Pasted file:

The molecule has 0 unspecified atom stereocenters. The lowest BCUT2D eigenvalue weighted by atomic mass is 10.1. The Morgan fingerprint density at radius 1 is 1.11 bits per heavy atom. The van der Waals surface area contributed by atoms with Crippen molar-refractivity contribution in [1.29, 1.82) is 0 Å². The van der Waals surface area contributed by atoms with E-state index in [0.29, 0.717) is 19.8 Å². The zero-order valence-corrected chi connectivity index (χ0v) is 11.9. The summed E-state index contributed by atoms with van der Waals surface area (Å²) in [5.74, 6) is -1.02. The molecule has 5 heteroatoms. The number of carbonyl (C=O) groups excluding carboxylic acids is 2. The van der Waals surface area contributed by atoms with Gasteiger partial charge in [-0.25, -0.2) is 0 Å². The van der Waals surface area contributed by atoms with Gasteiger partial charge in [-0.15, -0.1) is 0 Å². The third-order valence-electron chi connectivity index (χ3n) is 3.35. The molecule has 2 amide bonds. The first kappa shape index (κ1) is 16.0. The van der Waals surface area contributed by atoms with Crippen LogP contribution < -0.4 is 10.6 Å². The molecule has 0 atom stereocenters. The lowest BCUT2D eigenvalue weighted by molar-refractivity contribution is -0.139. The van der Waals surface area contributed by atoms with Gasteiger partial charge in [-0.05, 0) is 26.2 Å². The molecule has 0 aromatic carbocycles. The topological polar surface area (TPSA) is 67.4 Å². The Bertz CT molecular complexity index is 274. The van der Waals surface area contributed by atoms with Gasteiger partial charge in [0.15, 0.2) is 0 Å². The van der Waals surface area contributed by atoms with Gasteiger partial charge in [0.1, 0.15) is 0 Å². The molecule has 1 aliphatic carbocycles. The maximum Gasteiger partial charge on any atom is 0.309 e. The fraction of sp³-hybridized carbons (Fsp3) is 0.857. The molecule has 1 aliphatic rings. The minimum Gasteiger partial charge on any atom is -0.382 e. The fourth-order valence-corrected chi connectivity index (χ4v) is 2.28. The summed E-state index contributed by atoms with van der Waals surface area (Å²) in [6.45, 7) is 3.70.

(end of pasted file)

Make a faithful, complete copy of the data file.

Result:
The molecule has 0 unspecified atom stereocenters. The lowest BCUT2D eigenvalue weighted by atomic mass is 10.1. The Morgan fingerprint density at radius 1 is 1.11 bits per heavy atom. The van der Waals surface area contributed by atoms with Crippen molar-refractivity contribution in [1.29, 1.82) is 0 Å². The van der Waals surface area contributed by atoms with E-state index in [0.29, 0.717) is 19.8 Å². The zero-order valence-corrected chi connectivity index (χ0v) is 11.9. The summed E-state index contributed by atoms with van der Waals surface area (Å²) in [5.74, 6) is -1.02. The molecule has 5 heteroatoms. The number of carbonyl (C=O) groups excluding carboxylic acids is 2. The van der Waals surface area contributed by atoms with Gasteiger partial charge in [-0.25, -0.2) is 0 Å². The van der Waals surface area contributed by atoms with Gasteiger partial charge in [-0.15, -0.1) is 0 Å². The third-order valence-electron chi connectivity index (χ3n) is 3.35. The molecule has 2 amide bonds. The first kappa shape index (κ1) is 16.0. The van der Waals surface area contributed by atoms with Crippen LogP contribution < -0.4 is 10.6 Å². The molecule has 0 atom stereocenters. The lowest BCUT2D eigenvalue weighted by molar-refractivity contribution is -0.139. The van der Waals surface area contributed by atoms with Gasteiger partial charge in [-0.05, 0) is 26.2 Å². The molecule has 0 aromatic carbocycles. The topological polar surface area (TPSA) is 67.4 Å². The Bertz CT molecular complexity index is 274. The van der Waals surface area contributed by atoms with Gasteiger partial charge in [0.15, 0.2) is 0 Å². The van der Waals surface area contributed by atoms with Gasteiger partial charge in [0.1, 0.15) is 0 Å². The molecule has 1 aliphatic carbocycles. The maximum Gasteiger partial charge on any atom is 0.309 e. The fraction of sp³-hybridized carbons (Fsp3) is 0.857. The molecule has 1 aliphatic rings. The minimum Gasteiger partial charge on any atom is -0.382 e. The fourth-order valence-corrected chi connectivity index (χ4v) is 2.28. The summed E-state index contributed by atoms with van der Waals surface area (Å²) in [6.45, 7) is 3.70.